There is abundant precedent for such a presidential move. In 1953, President Eisenhower appointed Earl Warren as Chief Justice of the Supreme Court in a recess appointment in October of that year following the death of Chief Justice Fred Vinson in September. He waited until the new year to submit that appointment to the Senate, leading to Warren’s confirmation in March of 1954. A clearer precedent occurred in 1956 when Justice Sherman Minton resigned in October, in the midst of Eisenhower’s re-election campaign. He chose to elevate William Brennan to the Court in a recess appointment that took effect on October 15 of that year. Eisenhower wrongly believed that Brennan was something of a conservative and that the appointment of a Catholic to the bench would help him in his re-election campaign. Brennan was formally nominated to the Court in 1957 and won confirmation in the Senate by acclamation.
President Obama might have given Merrick Garland a recess appointment to the Court following Justice Scalia’s death in 2016 but did not do so because he thought that such a move might harm H. R. Clinton’s presidential campaign—and he (like others) assumed at that time that she would win election in the fall. In addition, Sen. McConnell controlled the Senate calendar, and was thus in a position to keep the chamber in session in order to prevent just such an appointment. The appointment of Judge Garland might have been an influential step because it would have given the liberal bloc a temporary majority on the Court.
In the current case, President Trump could break the impasse over the Court by appointing Federal Circuit Court Judge Amy Coney Barrett (or some other qualified person) to the Court via a recess appointment to last until January of next year. He could say, in taking such a step, that his intention will be to make that appointment permanent in 2021 should he win re-election in November. That would turn the appointment into an issue that might work to his advantage in the campaign, while avoiding a nomination that would divide the Senate and his party. The recess appointment would be temporary, lasting just a few months, and would still allow the next president to fill the vacancy on a permanent basis in January. It would also fill a vacancy on the Court, giving it a full complement of nine members when it starts its next session in a few weeks.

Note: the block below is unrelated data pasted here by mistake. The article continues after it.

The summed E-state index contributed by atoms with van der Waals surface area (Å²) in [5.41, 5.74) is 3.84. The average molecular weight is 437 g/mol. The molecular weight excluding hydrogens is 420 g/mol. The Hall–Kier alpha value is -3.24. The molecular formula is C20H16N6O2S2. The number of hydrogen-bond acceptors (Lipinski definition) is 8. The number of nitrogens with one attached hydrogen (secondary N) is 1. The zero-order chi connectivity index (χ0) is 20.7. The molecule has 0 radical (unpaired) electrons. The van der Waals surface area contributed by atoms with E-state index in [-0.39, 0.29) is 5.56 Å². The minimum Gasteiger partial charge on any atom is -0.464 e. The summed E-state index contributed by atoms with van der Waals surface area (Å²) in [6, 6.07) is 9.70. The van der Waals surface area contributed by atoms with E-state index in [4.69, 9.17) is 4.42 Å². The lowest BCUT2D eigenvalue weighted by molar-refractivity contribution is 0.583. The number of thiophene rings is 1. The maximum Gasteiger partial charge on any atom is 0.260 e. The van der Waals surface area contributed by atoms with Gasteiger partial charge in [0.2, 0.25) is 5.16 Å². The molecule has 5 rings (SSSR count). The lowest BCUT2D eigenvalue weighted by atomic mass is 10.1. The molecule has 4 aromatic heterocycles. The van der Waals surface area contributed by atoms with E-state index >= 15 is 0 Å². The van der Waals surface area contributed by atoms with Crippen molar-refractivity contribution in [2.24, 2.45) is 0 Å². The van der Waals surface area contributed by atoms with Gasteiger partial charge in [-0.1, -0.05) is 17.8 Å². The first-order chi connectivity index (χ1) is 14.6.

Senator McConnell could assist in such a step by declaring the Senate to be in recess for a period in September or October, thus allowing the President an opening for a recess appointment. That would not be difficult to do, since the Senate is likely to be in recess anyway in October to permit members to campaign for re-election.
There are risks to such a move, but there are risks both in trying to fill the vacancy or in leaving it open for the time being. It would provide an opening for new attacks on President Trump, but those attacks might drive other issues off the national agenda for a time while permitting the President to maneuver the issue in his favor. Assessing the risks, a recess appointment looks to be a reasonable way for the President to fill the vacancy in the immediate term while still allowing the next president to fill it on a permanent basis.
This piece originally appeared at The New Criterion
James Piereson is a senior fellow at the Manhattan Institute.